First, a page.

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L3DSR - Overcoming Layer 2 Limitations of Direct Server Return Load Balancing

  1. 1. L3DSR – Overcoming Layer 2 Limitations of Direct Server Return Load Balancing Jan Schaumann, Systems Architect <jschauma@yahoo-inc.com>! E2A7 437A 7AB8 6EA1 7E1D! F6DC BF09 CDC9 E157 FAB8!
  2. 2. Traditional or L2 DSR   "Direct Server Return" also known as: ›  "Direct Routing" ›  "SwitchBack" (Foundry/Brocade) ›  "nPath" (F5)   General packet flow: ›  clients send requests to a Virtual IP (VIP) served by the LoadBalancer ›  LB determines real server to forward the request to ›  LB performs MAC Address Translation (MAT) ›  server responds directly to client, bypassing the LB NANOG 51, Miami 2 January 30, 2011
  3. 3. Traditional or L2 DSR   Client to LB: ›  Source IP: 1.1.1.1 ›  Destination IP: 2.2.2.2 ›  Destination MAC: AAAA   LB to Server: ›  Source IP: 1.1.1.1 ›  Destination IP: 2.2.2.2 ›  Destination MAC: BBBB   Server to Client: ›  Source IP: 2.2.2.2 ›  Destination IP: 1.1.1.1 ›  Destination MAC: default gateway's MAC NANOG 51, Miami 3 January 30, 2011
  4. 4. Traditional or L2 DSR   Layers are independent (L2 does not care about L3 information)   LB and server both have VIP configured   server must not answer ARP for VIP   service must bind to VIP ›  service may also have to bind to real IP for health checking   LB and server need to be on the same L2 network segment NANOG 51, Miami 4 January 30, 2011
  5. 5. Advantages of L2 DSR   Clients' source addresses are preserved ›  Yahoo! is very interested in knowing the source address of any incoming requests ›  SNAT loses the clients' addresses   Performance ›  LB only handles inbound packets ›  typical inbound traffic is much smaller than outbound traffic (about 1:8 for typical Yahoo! traffic) ›  normal DSR LBs at Y! can have hundreds of VIPs across hundreds of real servers, handling multiple Gbps of inbound traffic (tens of Gbps of outbound traffic) ›  SNAT forces all traffic through the LB NANOG 51, Miami 5 January 30, 2011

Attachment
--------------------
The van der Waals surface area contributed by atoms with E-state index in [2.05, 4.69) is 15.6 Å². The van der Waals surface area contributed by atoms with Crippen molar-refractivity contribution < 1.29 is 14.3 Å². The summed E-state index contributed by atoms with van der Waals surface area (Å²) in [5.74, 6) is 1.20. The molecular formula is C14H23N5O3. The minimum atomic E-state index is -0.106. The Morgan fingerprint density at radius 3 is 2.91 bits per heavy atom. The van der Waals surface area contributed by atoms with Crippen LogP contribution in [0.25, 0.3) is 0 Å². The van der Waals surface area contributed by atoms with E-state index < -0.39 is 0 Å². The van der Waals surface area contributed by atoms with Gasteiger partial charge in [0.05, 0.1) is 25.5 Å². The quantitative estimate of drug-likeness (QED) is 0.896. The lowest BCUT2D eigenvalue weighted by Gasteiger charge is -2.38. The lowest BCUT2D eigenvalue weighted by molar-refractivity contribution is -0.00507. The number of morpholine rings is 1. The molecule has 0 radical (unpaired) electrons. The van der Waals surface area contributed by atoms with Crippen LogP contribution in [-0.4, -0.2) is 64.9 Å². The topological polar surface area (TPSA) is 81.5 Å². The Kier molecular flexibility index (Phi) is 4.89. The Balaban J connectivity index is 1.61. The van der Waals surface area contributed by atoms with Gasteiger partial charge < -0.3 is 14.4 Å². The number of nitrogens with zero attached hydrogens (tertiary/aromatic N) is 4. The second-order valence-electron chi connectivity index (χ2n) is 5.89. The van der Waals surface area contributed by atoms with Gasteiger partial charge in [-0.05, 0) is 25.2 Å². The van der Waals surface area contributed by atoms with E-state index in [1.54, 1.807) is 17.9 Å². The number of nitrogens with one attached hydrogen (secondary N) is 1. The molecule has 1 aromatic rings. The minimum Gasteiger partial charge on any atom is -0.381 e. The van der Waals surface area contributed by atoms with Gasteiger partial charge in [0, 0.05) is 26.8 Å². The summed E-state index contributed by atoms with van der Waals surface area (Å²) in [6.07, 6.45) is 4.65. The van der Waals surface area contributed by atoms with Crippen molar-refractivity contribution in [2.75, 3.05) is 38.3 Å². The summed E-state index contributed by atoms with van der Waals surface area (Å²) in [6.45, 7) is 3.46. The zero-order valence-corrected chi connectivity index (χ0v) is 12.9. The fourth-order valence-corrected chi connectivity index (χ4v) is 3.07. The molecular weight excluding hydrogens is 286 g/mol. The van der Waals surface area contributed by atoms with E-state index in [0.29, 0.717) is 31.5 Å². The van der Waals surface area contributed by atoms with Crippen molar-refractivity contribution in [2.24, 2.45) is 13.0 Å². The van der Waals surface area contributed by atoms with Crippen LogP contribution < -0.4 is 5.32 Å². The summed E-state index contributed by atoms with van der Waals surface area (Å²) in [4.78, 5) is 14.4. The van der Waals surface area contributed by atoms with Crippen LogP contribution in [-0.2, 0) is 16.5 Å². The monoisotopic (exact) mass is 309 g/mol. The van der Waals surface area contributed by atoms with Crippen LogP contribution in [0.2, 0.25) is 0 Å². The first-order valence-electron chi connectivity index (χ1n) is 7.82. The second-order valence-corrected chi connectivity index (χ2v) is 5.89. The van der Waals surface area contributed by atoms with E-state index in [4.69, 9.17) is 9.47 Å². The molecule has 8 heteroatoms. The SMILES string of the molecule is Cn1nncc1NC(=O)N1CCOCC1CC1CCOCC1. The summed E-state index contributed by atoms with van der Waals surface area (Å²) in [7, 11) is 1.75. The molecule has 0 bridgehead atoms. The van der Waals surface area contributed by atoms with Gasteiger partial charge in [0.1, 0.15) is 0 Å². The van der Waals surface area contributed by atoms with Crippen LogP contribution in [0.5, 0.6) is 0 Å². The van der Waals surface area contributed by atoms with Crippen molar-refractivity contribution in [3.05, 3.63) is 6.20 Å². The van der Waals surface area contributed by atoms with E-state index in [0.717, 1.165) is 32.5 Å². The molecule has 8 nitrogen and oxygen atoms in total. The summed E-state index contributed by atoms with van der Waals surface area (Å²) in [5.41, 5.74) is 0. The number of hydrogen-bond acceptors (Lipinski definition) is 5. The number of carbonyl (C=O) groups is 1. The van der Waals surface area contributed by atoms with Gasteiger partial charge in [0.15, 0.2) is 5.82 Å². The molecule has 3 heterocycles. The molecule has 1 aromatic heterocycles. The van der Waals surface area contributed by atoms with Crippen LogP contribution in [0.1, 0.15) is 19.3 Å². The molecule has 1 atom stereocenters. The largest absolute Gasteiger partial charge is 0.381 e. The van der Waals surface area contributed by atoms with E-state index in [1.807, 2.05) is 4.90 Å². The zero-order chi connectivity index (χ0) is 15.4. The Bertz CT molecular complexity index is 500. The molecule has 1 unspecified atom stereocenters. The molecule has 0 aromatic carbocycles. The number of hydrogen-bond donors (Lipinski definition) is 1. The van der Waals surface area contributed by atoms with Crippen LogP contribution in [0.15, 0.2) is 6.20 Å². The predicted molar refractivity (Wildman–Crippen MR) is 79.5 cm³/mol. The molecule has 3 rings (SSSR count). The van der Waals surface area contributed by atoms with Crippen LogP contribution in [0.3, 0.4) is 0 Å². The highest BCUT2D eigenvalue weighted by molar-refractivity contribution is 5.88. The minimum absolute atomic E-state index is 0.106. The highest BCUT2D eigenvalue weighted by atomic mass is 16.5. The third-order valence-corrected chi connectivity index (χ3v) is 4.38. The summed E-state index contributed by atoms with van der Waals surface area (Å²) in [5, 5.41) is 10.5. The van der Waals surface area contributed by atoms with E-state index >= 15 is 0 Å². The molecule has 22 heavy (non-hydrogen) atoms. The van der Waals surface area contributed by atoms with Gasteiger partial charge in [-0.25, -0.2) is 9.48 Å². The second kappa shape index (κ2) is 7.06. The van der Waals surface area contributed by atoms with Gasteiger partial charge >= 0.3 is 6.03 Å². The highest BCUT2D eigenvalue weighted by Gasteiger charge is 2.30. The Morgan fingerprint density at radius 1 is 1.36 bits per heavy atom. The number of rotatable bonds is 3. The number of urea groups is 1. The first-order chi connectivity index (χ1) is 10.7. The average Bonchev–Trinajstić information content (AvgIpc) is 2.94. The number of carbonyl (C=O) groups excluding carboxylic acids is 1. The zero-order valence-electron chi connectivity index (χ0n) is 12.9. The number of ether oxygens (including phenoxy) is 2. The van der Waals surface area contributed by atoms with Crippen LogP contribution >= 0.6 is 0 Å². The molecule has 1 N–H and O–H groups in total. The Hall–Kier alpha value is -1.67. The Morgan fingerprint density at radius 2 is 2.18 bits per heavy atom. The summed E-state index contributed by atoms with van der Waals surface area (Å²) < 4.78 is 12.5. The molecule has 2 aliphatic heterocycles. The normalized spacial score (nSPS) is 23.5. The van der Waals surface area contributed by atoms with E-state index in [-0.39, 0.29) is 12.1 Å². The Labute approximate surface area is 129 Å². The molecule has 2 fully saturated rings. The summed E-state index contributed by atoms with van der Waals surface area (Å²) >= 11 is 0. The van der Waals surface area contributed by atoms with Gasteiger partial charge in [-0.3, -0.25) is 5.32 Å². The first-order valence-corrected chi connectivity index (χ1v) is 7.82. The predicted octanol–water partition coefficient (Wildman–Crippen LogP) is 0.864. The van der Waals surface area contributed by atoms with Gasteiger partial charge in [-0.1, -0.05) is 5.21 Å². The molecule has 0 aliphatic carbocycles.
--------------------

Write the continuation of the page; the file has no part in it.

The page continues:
6. 6. Limitations of L2 DSR   server cannot directly respond to ARP requests for VIP ›  configuration of loopback aliases (or alias on interface marked as "down")   health checking requires additional configuration ›  service on VIP on loopback alias ›  service on VIP for health check (some models)   Port translation not possible ›  port selection is protocol dependent, so does not happen on Layer 2   LB and all servers need to be on the same L2 network segment ›  physical location of servers behind VIP restricted ›  flexibility within datacenter limited NANOG 51, Miami 6 January 30, 2011
  7. 7. What's "wrong" with L2 anyway?   instability on very large (10K+ hosts) networks   STP designs require an active/backup design for rack uplinks – we wanted active/active for any single rack switch   if we require multiple L2 domains (for stability), hosts in different L2 domains cannot participate in the same VIP ›  physical location of servers behind VIP restricted ›  flexibility within datacenter limited NANOG 51, Miami 7 January 30, 2011
  8. 8. How do we get from L2 to L3?   Server needs to know ›  client source address ›  VIP address for which the request was made   LB needs to ›  tell the server behind the VIP the source address of the client ›  send request to an IP different from the VIP ›  tell the server the original destination address (ie the VIP to serve) NANOG 51, Miami 8 January 30, 2011